Hashimoto's thyroiditis

Hashimoto's thyroiditis
Synonyms chronic lymphocytic thyroiditis, autoimmune thyroiditis, struma lymphomatosa
The thyroid of someone with Hashimoto's thyroiditis as seen with a microscope at low magnification
Classification and external resources
Specialty endocrinology
ICD-10 E06.3
ICD-9-CM 245.2
OMIM 140300
DiseasesDB 5649
eMedicine med/949
Patient UK Hashimoto's thyroiditis
MeSH D050031

Hashimoto's thyroiditis, also known as chronic lymphocytic thyroiditis, is an autoimmune disease in which the thyroid gland is gradually destroyed.[1] Early on there may be no symptoms.[1] Over time the thyroid may enlarge forming a painless goitre.[1] Some people eventually develop hypothyroidism with its accompanying weight gain, feeling tired, constipation, depression, and general pains.[1] After many years the thyroid typically shrinks in size.[1] Potential complications include thyroid lymphoma.[2]

Hashimoto's thyroiditis is thought to be due to a combination of genetic and environmental factors.[3] Risk factors include a family history of the condition and having another autoimmune diseases.[1] Diagnosis is confirmed with blood tests for TSH, T4, and antithyroid antibodies.[1] Other conditions that can produce similar symptoms include Graves’ disease and nontoxic nodular goiter.[4]

Hashimoto's thyroiditis, regardless of whether or not hypothyroidism is present, can be treated with levothyroxine.[1] If hypothyroidism is not present some may recommend no treatment while others may treat to try to reduce the size of the goitre.[1] Those affected should avoid eating large amounts of iodine; however, sufficient iodine is required especially during pregnancy.[1] Surgery is rarely required to treat the goitre.[4]

Hashimoto's thyroiditis affects about 5% of the population at some point in their life.[3] It typically begins between the ages of 30 and 50 and is much more common in women than men.[1][5] Rates of disease appear to be increasing.[4] It was first described by the Japanese physician Hakaru Hashimoto in 1912.[6] In 1957 it was recognized as an autoimmune disorder.[7]

Signs and symptoms

There are many symptoms that are attributed to Hashimoto's thyroiditis or Hashimoto's disease. The most common symptoms include the following: fatigue, weight gain, pale or puffy face, feeling cold, joint and muscle pain, constipation, dry and thinning hair, heavy menstrual flow or irregular periods, depression, panic disorder, a slowed heart rate, and problems getting pregnant and maintaining pregnancy.

Hashimoto’s disease is about seven times more common in women than in men. It can occur in teens and young women, but more commonly shows up in middle age, particularly for men. People who develop Hashimoto’s disease often have family members who have thyroid or other autoimmune diseases, and sometimes have other autoimmune diseases themselves.[8]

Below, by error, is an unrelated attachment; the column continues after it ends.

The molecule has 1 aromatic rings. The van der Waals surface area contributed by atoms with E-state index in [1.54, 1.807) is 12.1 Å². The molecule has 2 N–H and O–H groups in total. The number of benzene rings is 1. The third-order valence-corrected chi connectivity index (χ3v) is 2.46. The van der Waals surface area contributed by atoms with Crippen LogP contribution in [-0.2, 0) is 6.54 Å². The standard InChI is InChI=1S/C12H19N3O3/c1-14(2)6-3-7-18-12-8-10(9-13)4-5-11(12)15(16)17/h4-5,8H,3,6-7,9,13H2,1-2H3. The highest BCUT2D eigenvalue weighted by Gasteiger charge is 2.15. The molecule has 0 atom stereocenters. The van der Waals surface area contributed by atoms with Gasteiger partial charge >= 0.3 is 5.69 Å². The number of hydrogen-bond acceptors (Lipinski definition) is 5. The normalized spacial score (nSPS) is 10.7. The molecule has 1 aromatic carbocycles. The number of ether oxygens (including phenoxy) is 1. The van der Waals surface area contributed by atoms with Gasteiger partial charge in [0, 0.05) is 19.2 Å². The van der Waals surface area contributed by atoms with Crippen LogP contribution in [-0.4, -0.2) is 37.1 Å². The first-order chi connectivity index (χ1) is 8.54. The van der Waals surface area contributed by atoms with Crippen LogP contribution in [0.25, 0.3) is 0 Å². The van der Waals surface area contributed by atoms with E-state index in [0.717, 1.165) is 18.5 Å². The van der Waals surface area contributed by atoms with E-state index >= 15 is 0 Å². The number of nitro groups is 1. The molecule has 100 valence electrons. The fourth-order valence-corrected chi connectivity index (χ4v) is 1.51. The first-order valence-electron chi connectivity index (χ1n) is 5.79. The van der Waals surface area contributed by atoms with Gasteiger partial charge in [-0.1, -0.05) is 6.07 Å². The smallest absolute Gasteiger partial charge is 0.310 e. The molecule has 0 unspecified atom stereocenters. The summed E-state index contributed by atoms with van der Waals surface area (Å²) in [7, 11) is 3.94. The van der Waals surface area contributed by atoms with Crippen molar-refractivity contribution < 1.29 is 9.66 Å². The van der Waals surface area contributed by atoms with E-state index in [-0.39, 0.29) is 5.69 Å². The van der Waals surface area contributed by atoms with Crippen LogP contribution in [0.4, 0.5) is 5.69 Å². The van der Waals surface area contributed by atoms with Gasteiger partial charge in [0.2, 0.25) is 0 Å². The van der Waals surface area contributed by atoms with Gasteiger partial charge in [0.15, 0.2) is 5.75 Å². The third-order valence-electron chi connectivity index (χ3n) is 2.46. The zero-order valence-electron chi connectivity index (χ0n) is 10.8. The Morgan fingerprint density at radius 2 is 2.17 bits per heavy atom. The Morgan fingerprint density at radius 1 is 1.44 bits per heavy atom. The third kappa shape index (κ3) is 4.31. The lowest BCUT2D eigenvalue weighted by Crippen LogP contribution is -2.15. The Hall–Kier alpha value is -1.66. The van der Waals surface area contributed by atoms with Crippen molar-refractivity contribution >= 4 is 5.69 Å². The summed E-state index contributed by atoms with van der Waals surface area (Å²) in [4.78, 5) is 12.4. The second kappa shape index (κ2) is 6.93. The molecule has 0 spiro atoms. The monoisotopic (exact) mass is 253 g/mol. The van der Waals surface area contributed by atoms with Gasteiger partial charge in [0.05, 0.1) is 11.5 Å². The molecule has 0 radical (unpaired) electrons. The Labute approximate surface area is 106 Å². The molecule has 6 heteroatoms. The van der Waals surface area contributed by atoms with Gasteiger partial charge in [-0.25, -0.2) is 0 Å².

The thyroid gland may become firm, large, and lobulated in Hashimoto's thyroiditis, but changes in the thyroid can also be nonpalpable.[9] Enlargement of the thyroid is due to lymphocytic infiltration and fibrosis rather than tissue hypertrophy. Physiologically, antibodies against thyroid peroxidase (TPO) (also called TPOAb) and/or thyroglobulin cause gradual destruction of follicles in the thyroid gland. Accordingly, the disease can be detected clinically by looking for these antibodies in the blood. It is also characterized by invasion of the thyroid tissue by leukocytes, mainly T-lymphocytes. A rare but serious complication is thyroid lymphoma, generally the B-cell type, non-Hodgkin lymphoma.[10]

Risk factors

A family history of thyroid disorders is common, with the HLA-DR5 gene most strongly implicated conferring a relative risk of 3 in the UK. In addition Hashimoto's thyroiditis may be associated with CTLA-4 (Cytotoxic T-lymphocyte Antigen-4) gene polymorphisms that result in reduced functioning of the gene's products, which are associated with negative regulation of T-lymphocyte activity.[11] Downregulatory gene polymorphisms affecting CTLA4 are also associated with autoimmune pathology seen in development of type I diabetes.[12] The strong genetic component underscoring this theory is borne out in studies on monozygotic twins, with a concordance of 38-55%, with an even higher concordance of circulating thyroid antibodies not in relation to clinical presentation (up to 80% in monozygotic twins). Neither result was seen to a similar degree in dizygotic twins, offering strong favour for high genetic aetiology.[13]